From rising success to Missing in Action – The Avalanches have had their ups and downs though it’s safe to say they won’t be shying away from their recently lit spotlight. Having taken a break from their 2000 debut Since I Left You – and ironically leaving us to marinate in their plunderphonic collage of nostalgia. The musical Avalanche seemed to lay dormant until their colourful new Wildflower blossomed into a beast. Time has past and lot’s of shit happened, but with re-established wind beneath their butterfly wings, we caught up with Tony Di Blasi, one the original founders of the sample-crazed crew to ask: what took so long with their latest release and did they seek therapy after deciphering the sea of samples and clearances.
How did you guys manage to keep your sanity with all the samples and everything woven through Wildflower?
Well, to be honest, we didn’t for a lot of the time. I think that may have contributed to the sixteen years. I think we both kind of went off the rails a little bit and lost it. We did lose our sanity, but we got it back! We got it back just in time to finish it all. Haha
Did you scrutinize over things and fall into infinite editing?
That was endless, and it could’ve been endless unless we really made that conscious decision of like, “we need to finish now.” It’s like a painting; you can almost put your face right up to it, and all you see is the intricate details, and you’re like, “I could change that little thing,” but you need to step away and see the whole thing from a distance also. I think there were a lot of times where we just too close and too involved in certain details without looking at the overall picture.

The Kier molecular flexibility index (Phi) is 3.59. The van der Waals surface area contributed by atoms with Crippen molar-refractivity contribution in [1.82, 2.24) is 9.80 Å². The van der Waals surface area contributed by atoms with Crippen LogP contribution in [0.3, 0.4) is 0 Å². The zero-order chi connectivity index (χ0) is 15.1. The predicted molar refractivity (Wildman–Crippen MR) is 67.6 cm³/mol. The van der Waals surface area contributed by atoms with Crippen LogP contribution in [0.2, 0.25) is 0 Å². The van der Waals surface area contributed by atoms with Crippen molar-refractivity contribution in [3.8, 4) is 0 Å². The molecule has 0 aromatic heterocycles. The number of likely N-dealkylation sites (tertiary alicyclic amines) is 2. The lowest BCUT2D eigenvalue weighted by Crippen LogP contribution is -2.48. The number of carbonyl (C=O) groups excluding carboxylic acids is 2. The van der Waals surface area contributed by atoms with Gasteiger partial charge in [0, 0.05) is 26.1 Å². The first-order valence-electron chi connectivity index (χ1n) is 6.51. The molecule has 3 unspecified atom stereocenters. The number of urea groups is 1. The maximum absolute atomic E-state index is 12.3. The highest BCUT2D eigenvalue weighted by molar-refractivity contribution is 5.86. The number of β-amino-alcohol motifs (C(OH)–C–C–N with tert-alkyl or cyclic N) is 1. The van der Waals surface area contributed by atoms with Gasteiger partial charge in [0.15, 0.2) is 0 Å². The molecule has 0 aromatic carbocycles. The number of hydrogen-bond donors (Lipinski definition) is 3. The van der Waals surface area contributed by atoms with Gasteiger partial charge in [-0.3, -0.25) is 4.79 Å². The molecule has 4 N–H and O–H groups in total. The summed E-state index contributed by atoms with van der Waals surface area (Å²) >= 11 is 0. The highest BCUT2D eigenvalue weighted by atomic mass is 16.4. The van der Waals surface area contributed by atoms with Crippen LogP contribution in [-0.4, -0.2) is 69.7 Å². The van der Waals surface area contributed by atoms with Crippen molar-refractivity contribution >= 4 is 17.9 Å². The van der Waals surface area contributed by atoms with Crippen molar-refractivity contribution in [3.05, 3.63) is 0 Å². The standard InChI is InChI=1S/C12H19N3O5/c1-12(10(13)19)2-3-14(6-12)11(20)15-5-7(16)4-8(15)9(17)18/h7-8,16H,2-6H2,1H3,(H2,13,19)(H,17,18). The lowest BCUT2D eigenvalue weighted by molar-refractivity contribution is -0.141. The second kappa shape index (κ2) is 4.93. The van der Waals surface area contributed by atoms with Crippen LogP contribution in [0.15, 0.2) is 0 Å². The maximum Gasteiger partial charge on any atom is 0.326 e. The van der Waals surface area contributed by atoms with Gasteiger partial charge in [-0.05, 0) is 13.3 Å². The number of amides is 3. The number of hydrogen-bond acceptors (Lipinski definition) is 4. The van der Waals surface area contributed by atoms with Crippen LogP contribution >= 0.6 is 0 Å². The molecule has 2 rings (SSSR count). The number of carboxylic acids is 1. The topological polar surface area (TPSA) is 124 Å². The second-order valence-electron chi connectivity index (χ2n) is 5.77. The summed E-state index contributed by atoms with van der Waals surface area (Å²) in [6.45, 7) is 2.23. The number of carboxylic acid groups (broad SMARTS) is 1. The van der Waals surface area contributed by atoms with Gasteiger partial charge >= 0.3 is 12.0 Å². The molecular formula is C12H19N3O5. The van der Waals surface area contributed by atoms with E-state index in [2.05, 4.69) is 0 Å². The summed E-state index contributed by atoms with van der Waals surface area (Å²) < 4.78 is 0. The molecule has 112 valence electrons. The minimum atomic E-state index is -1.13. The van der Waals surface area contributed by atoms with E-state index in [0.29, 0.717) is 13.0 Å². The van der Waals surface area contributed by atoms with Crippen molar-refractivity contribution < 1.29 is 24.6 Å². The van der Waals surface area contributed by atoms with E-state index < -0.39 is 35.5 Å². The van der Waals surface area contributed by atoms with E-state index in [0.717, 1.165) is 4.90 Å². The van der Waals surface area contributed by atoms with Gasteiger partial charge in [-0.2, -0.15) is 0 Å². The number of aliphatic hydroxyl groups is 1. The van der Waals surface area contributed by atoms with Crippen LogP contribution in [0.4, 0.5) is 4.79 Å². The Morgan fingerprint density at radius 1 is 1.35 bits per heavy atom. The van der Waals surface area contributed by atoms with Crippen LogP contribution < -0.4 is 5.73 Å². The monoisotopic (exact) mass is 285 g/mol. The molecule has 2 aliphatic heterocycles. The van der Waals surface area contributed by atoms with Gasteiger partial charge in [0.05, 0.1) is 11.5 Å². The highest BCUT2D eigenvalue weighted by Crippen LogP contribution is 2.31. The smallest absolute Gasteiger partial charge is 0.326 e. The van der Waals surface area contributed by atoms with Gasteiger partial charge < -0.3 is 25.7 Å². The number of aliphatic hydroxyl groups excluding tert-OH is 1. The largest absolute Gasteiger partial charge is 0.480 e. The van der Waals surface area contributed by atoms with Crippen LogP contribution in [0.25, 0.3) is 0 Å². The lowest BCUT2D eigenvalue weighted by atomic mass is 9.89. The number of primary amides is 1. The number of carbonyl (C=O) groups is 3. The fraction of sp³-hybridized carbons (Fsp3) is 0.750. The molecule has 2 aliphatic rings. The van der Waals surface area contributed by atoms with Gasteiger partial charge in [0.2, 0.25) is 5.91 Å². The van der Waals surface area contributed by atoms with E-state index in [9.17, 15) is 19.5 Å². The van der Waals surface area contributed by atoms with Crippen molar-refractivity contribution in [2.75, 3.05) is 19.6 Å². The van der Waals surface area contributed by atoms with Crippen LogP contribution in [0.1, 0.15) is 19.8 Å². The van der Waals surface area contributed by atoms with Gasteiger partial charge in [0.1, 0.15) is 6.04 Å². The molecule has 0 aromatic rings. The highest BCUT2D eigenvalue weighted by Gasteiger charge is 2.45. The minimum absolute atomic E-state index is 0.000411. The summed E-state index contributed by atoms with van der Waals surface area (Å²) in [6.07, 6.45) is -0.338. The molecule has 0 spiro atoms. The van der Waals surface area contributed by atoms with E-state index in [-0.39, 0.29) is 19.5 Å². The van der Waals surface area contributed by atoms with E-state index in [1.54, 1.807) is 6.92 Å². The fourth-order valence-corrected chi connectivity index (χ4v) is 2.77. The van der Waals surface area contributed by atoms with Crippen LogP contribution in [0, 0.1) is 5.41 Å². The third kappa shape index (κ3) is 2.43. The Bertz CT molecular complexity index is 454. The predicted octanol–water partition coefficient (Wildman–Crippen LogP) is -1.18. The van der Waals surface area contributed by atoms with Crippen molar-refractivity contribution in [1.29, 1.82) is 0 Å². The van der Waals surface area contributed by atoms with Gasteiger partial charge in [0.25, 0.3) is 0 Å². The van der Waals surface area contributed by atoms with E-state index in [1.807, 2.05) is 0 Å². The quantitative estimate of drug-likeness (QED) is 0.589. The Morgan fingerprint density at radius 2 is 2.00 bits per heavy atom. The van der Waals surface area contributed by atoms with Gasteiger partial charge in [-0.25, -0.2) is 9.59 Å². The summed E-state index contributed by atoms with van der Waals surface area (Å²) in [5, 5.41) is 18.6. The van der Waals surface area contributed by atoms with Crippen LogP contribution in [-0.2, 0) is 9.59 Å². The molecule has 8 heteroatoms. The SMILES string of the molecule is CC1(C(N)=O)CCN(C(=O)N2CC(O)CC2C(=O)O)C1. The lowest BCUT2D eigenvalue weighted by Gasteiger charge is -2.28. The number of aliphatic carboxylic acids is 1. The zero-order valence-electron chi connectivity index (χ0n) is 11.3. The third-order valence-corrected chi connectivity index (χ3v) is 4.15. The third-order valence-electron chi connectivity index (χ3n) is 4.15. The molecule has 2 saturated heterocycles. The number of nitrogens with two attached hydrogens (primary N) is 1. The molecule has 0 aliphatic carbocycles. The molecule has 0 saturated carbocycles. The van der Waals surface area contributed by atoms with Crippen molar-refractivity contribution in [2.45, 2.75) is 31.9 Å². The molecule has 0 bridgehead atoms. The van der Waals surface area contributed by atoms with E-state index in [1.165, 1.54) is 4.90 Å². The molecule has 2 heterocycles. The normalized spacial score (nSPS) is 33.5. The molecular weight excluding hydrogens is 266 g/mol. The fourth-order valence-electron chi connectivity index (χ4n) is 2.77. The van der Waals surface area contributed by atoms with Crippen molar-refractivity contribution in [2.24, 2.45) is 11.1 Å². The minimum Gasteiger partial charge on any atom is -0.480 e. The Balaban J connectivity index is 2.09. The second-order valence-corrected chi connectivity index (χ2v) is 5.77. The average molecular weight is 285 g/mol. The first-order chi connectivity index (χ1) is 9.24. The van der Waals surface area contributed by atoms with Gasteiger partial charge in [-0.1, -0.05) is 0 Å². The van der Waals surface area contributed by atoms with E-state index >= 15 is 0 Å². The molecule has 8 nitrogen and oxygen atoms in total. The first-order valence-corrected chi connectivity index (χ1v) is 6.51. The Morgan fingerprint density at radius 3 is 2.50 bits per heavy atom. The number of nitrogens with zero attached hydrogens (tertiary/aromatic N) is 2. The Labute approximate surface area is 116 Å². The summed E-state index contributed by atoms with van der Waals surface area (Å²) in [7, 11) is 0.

Did you guys have a set concept behind Wildflower at the start and did it manifest into something greater than expected?
We didn’t have fixed idea; it just blossomed as we progressed. I guess with the hip-hop songs at the start a theme developed where we imagined it starting off in this imaginary city, with kids, and it was about being young and growing up. It was about a journey of starting off in the city and somehow ending in a field somewhere in the country with the sun setting. That just developed over time and became stronger in our minds. Then we used more things to accentuate that path.
Does perfectionism still stand true with your work or are you finding solace with the imperfection?
I think perfectionism or the pursuit of perfectionism did, though I don’t believe you can ever achieve it. I guess it’s all subjective anyway, but the quest for it definitely contributed to a lot of the hold-up. Letting go of all that was the turning point in us being able to finish this record.
You Got epic clearance of the Beatles “Come Together” on your track “Noisy Eater.” – how does one go about such a sample?